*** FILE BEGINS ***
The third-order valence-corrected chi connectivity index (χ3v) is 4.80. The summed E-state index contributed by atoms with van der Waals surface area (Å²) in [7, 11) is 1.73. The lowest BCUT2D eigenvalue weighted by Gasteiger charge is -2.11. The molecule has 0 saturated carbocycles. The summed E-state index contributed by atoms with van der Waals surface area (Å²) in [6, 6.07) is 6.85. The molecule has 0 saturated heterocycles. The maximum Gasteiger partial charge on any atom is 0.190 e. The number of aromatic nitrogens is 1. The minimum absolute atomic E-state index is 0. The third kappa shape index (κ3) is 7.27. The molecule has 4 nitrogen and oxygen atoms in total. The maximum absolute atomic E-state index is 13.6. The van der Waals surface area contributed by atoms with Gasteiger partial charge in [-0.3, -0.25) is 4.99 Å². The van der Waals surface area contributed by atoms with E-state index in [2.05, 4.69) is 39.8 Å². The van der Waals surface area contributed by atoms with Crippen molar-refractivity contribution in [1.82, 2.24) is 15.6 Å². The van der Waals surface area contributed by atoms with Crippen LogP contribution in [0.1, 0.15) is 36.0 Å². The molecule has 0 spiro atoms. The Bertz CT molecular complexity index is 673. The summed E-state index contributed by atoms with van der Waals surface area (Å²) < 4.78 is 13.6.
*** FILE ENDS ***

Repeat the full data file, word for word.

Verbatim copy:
The third-order valence-corrected chi connectivity index (χ3v) is 4.80. The summed E-state index contributed by atoms with van der Waals surface area (Å²) in [7, 11) is 1.73. The lowest BCUT2D eigenvalue weighted by Gasteiger charge is -2.11. The molecule has 0 saturated carbocycles. The summed E-state index contributed by atoms with van der Waals surface area (Å²) in [6, 6.07) is 6.85. The molecule has 0 saturated heterocycles. The maximum Gasteiger partial charge on any atom is 0.190 e. The number of aromatic nitrogens is 1. The minimum absolute atomic E-state index is 0. The third kappa shape index (κ3) is 7.27. The molecule has 4 nitrogen and oxygen atoms in total. The maximum absolute atomic E-state index is 13.6. The van der Waals surface area contributed by atoms with Gasteiger partial charge in [-0.3, -0.25) is 4.99 Å². The van der Waals surface area contributed by atoms with E-state index in [2.05, 4.69) is 39.8 Å². The van der Waals surface area contributed by atoms with Crippen molar-refractivity contribution in [1.82, 2.24) is 15.6 Å². The van der Waals surface area contributed by atoms with Crippen LogP contribution in [0.1, 0.15) is 36.0 Å². The molecule has 0 spiro atoms. The Bertz CT molecular complexity index is 673. The summed E-state index contributed by atoms with van der Waals surface area (Å²) < 4.78 is 13.6.